WNYT.com

Black Friday backs up into Black Thursday

Posted at: 11/23/2012 2:45 AM
By: Dan Levy

GUILDERLAND - People were witnessing and taking part in a remarkable and crazy phenomenon Thursday night at Crossgates Mall, however it wasn't unique. What people were doing in Guilderland they were doing all across the nation -- shopping on Thanksgiving Day.

Forty-one million Americans, 17% of the population, was transforming Thanksgiving Day into a day of giving thanks for retail bargains.

Unless you where there, and unless you were waiting in line, on the cold sidewalk, wrapped in layers of clothing, or perhaps inside a tent, you might have been wondering: why would anyone do it?

"This is fun," said Derek Balmar of Latham.

Balmar was near the front of the line outside Crossgates Mall on Thursday night, waiting to get through the doors at Best Buy. He had been there for more than 24 hours, and he wasn't alone. Hundreds of others had joined him in line by late Thursday night, a line had had wrapped entirely around a large parking lot in the northwest quadrant of the shopping center.

"I came (Wednesday night around four p.m.," said Cedrik Pender of Albany, "So I guess it'll be 32 hours (that I've been in line)."

Nicole Schubert was fifth in line outside Best Buy, convinced that a 29 1/2 hour wait is time well spent for a new tv set.

"I really don't work much right now," she says, "I'm in school and so if the price is right and I can afford it, it's worth my time."

Meanwhile, over at Toys R Us on Wolf Road, the line wrapped around the building and when the doors swung open at 8:00 o'clock, the shopping stampeded had begun.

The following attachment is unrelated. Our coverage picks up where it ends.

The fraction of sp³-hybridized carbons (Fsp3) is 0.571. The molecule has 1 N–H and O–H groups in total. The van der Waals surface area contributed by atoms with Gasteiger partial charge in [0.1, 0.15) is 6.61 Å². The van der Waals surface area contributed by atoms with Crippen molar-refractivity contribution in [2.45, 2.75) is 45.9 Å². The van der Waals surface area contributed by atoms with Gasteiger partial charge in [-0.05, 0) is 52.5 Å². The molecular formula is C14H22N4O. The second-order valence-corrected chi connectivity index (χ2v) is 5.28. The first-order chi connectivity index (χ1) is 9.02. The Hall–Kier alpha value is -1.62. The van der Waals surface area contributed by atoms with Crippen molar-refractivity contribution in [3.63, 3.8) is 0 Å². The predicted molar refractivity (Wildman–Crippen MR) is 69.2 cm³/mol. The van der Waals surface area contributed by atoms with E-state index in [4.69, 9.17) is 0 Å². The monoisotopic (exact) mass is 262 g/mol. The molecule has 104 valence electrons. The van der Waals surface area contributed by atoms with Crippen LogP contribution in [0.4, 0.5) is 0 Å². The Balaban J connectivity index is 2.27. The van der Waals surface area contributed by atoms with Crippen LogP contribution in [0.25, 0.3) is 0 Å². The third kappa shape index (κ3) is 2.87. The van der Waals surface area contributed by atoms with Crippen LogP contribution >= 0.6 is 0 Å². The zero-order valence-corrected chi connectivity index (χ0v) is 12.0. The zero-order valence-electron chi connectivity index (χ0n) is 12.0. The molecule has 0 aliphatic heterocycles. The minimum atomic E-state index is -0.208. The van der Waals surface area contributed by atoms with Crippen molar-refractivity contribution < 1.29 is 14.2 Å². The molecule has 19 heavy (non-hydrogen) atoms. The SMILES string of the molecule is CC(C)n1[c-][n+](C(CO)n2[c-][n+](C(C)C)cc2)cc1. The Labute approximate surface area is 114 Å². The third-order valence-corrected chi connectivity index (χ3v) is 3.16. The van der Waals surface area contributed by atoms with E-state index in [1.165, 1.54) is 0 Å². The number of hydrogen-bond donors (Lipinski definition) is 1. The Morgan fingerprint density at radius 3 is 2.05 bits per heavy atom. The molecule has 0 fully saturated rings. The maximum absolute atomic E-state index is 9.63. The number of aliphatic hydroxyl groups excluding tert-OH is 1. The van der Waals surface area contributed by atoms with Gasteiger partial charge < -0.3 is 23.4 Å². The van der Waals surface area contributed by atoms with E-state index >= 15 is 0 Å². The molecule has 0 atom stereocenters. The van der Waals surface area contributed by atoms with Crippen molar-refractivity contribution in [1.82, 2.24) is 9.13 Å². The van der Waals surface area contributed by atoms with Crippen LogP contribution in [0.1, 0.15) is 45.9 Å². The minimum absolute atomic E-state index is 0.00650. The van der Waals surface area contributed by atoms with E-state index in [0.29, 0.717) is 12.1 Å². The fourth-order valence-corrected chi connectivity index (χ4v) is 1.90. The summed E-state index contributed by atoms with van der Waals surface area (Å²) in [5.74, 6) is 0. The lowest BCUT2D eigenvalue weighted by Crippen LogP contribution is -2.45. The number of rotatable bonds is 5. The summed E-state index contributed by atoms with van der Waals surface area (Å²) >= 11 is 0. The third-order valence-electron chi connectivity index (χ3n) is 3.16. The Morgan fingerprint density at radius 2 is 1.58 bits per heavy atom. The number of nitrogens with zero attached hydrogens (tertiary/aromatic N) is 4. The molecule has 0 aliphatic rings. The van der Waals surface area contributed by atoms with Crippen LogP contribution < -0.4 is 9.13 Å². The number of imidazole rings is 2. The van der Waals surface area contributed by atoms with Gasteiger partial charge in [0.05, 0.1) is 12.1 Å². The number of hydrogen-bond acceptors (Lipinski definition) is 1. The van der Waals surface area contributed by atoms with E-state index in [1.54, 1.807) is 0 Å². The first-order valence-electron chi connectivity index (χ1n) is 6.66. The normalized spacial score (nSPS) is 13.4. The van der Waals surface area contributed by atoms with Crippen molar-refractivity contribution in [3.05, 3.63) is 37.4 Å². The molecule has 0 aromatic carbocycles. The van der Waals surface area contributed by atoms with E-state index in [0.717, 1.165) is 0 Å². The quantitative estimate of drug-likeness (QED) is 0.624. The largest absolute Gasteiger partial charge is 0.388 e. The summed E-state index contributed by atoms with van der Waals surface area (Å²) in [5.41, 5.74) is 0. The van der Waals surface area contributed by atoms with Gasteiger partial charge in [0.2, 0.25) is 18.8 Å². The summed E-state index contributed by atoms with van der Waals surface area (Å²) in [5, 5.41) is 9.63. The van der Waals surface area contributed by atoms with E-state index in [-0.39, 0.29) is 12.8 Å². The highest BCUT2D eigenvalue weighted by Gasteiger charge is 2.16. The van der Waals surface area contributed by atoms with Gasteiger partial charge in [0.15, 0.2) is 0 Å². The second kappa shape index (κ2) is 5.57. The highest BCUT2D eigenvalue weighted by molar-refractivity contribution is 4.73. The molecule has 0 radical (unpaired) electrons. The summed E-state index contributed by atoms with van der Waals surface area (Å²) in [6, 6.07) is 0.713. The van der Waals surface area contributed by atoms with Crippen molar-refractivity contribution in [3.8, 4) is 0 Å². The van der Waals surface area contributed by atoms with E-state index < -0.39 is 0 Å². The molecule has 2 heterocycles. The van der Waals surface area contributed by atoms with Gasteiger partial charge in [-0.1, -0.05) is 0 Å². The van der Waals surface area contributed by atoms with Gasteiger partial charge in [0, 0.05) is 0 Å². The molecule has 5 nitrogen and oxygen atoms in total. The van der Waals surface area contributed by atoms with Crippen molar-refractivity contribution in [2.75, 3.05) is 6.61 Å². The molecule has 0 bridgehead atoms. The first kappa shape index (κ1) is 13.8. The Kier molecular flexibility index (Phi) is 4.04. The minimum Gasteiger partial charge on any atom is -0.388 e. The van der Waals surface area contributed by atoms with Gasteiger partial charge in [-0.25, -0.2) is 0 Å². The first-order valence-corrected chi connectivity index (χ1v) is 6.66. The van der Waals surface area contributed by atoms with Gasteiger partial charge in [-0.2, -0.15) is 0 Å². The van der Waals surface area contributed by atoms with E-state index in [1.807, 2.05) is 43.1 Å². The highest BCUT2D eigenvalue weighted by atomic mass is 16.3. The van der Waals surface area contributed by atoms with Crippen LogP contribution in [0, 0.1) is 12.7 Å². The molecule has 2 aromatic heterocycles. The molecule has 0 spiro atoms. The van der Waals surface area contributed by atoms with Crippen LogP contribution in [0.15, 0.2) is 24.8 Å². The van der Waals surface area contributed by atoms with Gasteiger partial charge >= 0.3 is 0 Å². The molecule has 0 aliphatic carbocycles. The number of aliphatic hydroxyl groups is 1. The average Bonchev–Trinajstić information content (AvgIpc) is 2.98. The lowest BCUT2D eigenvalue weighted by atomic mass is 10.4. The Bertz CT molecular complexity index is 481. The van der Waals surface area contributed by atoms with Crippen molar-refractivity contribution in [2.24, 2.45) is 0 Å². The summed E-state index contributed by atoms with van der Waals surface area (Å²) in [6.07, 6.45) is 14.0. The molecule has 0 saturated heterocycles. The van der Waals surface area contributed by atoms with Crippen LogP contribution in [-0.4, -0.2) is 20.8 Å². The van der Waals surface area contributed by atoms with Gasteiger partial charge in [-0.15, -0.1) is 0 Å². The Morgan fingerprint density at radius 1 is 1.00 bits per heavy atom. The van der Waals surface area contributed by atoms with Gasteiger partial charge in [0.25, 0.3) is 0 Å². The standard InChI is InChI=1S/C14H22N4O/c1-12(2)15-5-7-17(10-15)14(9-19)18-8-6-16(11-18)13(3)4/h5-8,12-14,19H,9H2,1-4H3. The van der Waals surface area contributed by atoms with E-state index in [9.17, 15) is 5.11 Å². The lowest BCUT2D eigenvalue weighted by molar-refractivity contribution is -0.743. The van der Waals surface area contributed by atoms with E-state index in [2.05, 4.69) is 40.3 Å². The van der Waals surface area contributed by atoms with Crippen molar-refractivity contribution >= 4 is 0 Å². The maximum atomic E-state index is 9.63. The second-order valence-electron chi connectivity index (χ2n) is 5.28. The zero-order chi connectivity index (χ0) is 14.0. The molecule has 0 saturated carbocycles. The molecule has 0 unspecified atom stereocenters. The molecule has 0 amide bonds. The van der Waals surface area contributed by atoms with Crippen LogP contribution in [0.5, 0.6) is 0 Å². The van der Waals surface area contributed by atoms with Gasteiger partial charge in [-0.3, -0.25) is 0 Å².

Christie Valenti of Green Island made sure she was able to fulfill her Christmas shopping crusade.

"For people who are on a budget and save almost all year for this day, I personally have to do it," Valenti says. "I'm a mother of two and they're starting to get a little expensive so I will get any deal that I can."

Gail Gillen, of Johnstown, says she prefers family time and thinks it's a shame what's happening to Thanksgiving.

"It (Thursday shopping) rushes it (the holiday shopping season) a little too much," she says, "It's changed what Black Friday is supposed to be -- Black Friday."

The significance of the holiday shopping season can never be overstated. Between Thanksgiving and Christmas day, retailers are likely to take in 20% to 40% of their total annual revenue.

And as long as retailers continue to expand their hours and continue to lure shoppers with holiday sales, Americans will continue to spend their Thanksgiving holidays feasting on bargains at the mall .